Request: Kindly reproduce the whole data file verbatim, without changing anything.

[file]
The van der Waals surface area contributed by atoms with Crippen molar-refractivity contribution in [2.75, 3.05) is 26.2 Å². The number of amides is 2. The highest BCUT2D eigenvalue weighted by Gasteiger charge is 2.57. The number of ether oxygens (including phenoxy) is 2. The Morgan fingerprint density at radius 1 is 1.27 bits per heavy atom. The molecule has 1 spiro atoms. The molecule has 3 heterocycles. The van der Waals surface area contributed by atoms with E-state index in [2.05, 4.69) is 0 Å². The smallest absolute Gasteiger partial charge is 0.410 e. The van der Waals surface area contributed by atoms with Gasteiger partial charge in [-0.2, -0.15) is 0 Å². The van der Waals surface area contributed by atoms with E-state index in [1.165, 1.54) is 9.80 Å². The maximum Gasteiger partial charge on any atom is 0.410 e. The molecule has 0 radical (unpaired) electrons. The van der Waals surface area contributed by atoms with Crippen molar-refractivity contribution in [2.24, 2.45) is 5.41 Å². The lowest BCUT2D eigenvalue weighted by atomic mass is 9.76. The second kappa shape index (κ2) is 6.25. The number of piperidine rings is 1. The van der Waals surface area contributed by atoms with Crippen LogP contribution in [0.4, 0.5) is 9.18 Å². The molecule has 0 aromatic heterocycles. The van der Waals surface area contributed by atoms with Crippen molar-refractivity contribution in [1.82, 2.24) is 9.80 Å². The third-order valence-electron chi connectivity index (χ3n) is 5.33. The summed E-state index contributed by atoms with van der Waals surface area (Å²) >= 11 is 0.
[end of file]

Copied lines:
The van der Waals surface area contributed by atoms with Crippen molar-refractivity contribution in [2.75, 3.05) is 26.2 Å². The number of amides is 2. The highest BCUT2D eigenvalue weighted by Gasteiger charge is 2.57. The number of ether oxygens (including phenoxy) is 2. The Morgan fingerprint density at radius 1 is 1.27 bits per heavy atom. The molecule has 1 spiro atoms. The molecule has 3 heterocycles. The van der Waals surface area contributed by atoms with E-state index in [2.05, 4.69) is 0 Å². The smallest absolute Gasteiger partial charge is 0.410 e. The van der Waals surface area contributed by atoms with Gasteiger partial charge in [-0.2, -0.15) is 0 Å². The van der Waals surface area contributed by atoms with E-state index in [1.165, 1.54) is 9.80 Å². The maximum Gasteiger partial charge on any atom is 0.410 e. The molecule has 0 radical (unpaired) electrons. The van der Waals surface area contributed by atoms with Crippen molar-refractivity contribution in [2.24, 2.45) is 5.41 Å². The lowest BCUT2D eigenvalue weighted by atomic mass is 9.76. The second kappa shape index (κ2) is 6.25. The number of piperidine rings is 1. The van der Waals surface area contributed by atoms with Crippen LogP contribution in [0.4, 0.5) is 9.18 Å². The molecule has 0 aromatic heterocycles. The van der Waals surface area contributed by atoms with Crippen molar-refractivity contribution in [1.82, 2.24) is 9.80 Å². The third-order valence-electron chi connectivity index (χ3n) is 5.33. The summed E-state index contributed by atoms with van der Waals surface area (Å²) >= 11 is 0.